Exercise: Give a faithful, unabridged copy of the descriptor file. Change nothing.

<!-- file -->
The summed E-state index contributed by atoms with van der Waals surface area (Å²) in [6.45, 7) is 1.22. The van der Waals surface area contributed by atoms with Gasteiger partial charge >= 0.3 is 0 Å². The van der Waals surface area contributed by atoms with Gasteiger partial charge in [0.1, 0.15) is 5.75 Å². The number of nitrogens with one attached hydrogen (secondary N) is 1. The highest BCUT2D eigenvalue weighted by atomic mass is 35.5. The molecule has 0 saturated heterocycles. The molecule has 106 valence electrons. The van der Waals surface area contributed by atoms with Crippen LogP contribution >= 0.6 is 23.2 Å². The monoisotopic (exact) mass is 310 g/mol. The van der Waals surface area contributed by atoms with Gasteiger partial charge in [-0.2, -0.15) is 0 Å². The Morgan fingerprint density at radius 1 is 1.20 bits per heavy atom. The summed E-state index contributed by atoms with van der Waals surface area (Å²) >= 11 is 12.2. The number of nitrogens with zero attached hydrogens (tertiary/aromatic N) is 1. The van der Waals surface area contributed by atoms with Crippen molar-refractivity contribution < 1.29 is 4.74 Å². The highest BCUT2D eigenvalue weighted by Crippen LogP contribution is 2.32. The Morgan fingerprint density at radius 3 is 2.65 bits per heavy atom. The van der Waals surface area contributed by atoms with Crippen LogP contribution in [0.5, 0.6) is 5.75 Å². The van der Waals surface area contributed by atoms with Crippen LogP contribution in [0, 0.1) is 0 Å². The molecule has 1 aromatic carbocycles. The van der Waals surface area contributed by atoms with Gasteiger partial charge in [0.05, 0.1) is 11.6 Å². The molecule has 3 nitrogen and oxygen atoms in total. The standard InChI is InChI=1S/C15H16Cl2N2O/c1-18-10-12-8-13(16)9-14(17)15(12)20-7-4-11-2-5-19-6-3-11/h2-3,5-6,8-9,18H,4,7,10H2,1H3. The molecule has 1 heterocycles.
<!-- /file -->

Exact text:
The summed E-state index contributed by atoms with van der Waals surface area (Å²) in [6.45, 7) is 1.22. The van der Waals surface area contributed by atoms with Gasteiger partial charge >= 0.3 is 0 Å². The van der Waals surface area contributed by atoms with Gasteiger partial charge in [0.1, 0.15) is 5.75 Å². The number of nitrogens with one attached hydrogen (secondary N) is 1. The highest BCUT2D eigenvalue weighted by atomic mass is 35.5. The molecule has 0 saturated heterocycles. The molecule has 106 valence electrons. The van der Waals surface area contributed by atoms with Crippen LogP contribution >= 0.6 is 23.2 Å². The monoisotopic (exact) mass is 310 g/mol. The van der Waals surface area contributed by atoms with Gasteiger partial charge in [-0.2, -0.15) is 0 Å². The Morgan fingerprint density at radius 1 is 1.20 bits per heavy atom. The summed E-state index contributed by atoms with van der Waals surface area (Å²) >= 11 is 12.2. The number of nitrogens with zero attached hydrogens (tertiary/aromatic N) is 1. The van der Waals surface area contributed by atoms with Crippen molar-refractivity contribution < 1.29 is 4.74 Å². The highest BCUT2D eigenvalue weighted by Crippen LogP contribution is 2.32. The Morgan fingerprint density at radius 3 is 2.65 bits per heavy atom. The van der Waals surface area contributed by atoms with Crippen LogP contribution in [0.5, 0.6) is 5.75 Å². The van der Waals surface area contributed by atoms with Crippen LogP contribution in [0, 0.1) is 0 Å². The molecule has 1 aromatic carbocycles. The van der Waals surface area contributed by atoms with Gasteiger partial charge in [0.05, 0.1) is 11.6 Å². The molecule has 3 nitrogen and oxygen atoms in total. The standard InChI is InChI=1S/C15H16Cl2N2O/c1-18-10-12-8-13(16)9-14(17)15(12)20-7-4-11-2-5-19-6-3-11/h2-3,5-6,8-9,18H,4,7,10H2,1H3. The molecule has 1 heterocycles.